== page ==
Ken Burns is right. National parks are one of America’s best ideas, the everlasting symbol of a peculiar brand of cultural idealism that has allowed nature to triumph over politics. What were branded as “worthless lands” to justify their preservation are now the country’s jewels.

Burns’ six-part documentary series on national parks, which appeared last week on public television, was meant to remind Americans of the stunning achievement the parks represent. Critics have whined the series focused too much on bland bureaucratic and political wrangling — the creation of the National Park Service isn’t nearly as compelling as Gettysburg, after all — but this viewpoint misses the mark.

Good governing isn’t necessarily about the sex appeal of the process. The parks were preserved because of a staunch belief in certain inalienable principles — the public good, the sanctity of the environment — that were complemented by the diligent, patient machinery of U.S. democracy.

What was striking in reviewing the history is the lack of demagoguery. Some of the most transcendent protections for the parks stemmed from minor provisions in massive bills. While this is routinely assailed as hiding decisions from the people, this quirk of American governing cannot be so easily decried when it allows for something as magical as the national parks system to be born.

For six nights, it was a pleasure to sit on our laurels and be entertained and informed about our superiority and foresight. Yet this weeklong exercise in patriotism cannot linger and obscure the challenges ahead for the parks, as Burns’ testament to our majesty belies our continuing duty.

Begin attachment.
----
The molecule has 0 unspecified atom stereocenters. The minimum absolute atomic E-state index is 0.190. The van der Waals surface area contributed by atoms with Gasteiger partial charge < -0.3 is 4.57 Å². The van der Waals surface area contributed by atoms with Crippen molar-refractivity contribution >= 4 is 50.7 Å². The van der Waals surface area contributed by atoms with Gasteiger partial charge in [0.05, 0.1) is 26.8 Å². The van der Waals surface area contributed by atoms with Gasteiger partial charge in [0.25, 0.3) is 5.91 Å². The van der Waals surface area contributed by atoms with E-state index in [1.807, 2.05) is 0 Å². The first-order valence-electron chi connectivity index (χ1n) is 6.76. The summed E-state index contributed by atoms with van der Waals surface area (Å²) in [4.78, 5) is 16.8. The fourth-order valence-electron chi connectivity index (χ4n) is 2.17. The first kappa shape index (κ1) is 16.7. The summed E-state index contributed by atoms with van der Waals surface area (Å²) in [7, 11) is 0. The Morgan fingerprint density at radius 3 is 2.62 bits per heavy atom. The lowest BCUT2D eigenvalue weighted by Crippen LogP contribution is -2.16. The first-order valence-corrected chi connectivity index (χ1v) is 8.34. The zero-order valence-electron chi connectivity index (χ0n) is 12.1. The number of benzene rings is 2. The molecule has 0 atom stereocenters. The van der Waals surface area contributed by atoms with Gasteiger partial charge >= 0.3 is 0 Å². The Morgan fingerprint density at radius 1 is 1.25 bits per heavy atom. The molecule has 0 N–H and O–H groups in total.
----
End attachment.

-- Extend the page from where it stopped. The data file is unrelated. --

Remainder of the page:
In the national parks, the American people have preserved immense cathedrals of nature, which must be preserved for future generations, but also maintained for public enjoyment. Burns’ series showed the success of the former; unfortunately, the latter is proving more problematic.

America’s parks are chronically underfunded and visitation is declining. Acadia National Park in Maine, for example, saw its 2008 visitor count drop to 2.075 million, its second-lowest total since 1966, according to the National Park Service. (Visitation peaked in 1989 at more than 5 million.)

This decline has a twofold impact. It reduces the resources available in the short-term for the parks, while also hindering their ability to justify greater investments. Why should we spend what’s needed on our parks, if we — as a people — won’t visit to enjoy their splendor?

It also makes arguing that new parks — such as the proposed one in the North Woods, for instance — difficult. If we cannot appreciate and maintain the parks we have, it makes little sense to create more.

Visionaries who fought for the park system did so for future generations. Well, here we are. National parks may be America’s best idea, but they are in danger of becoming America’s worst failing if the robust idealism of their inception fades against the apathy of the present.

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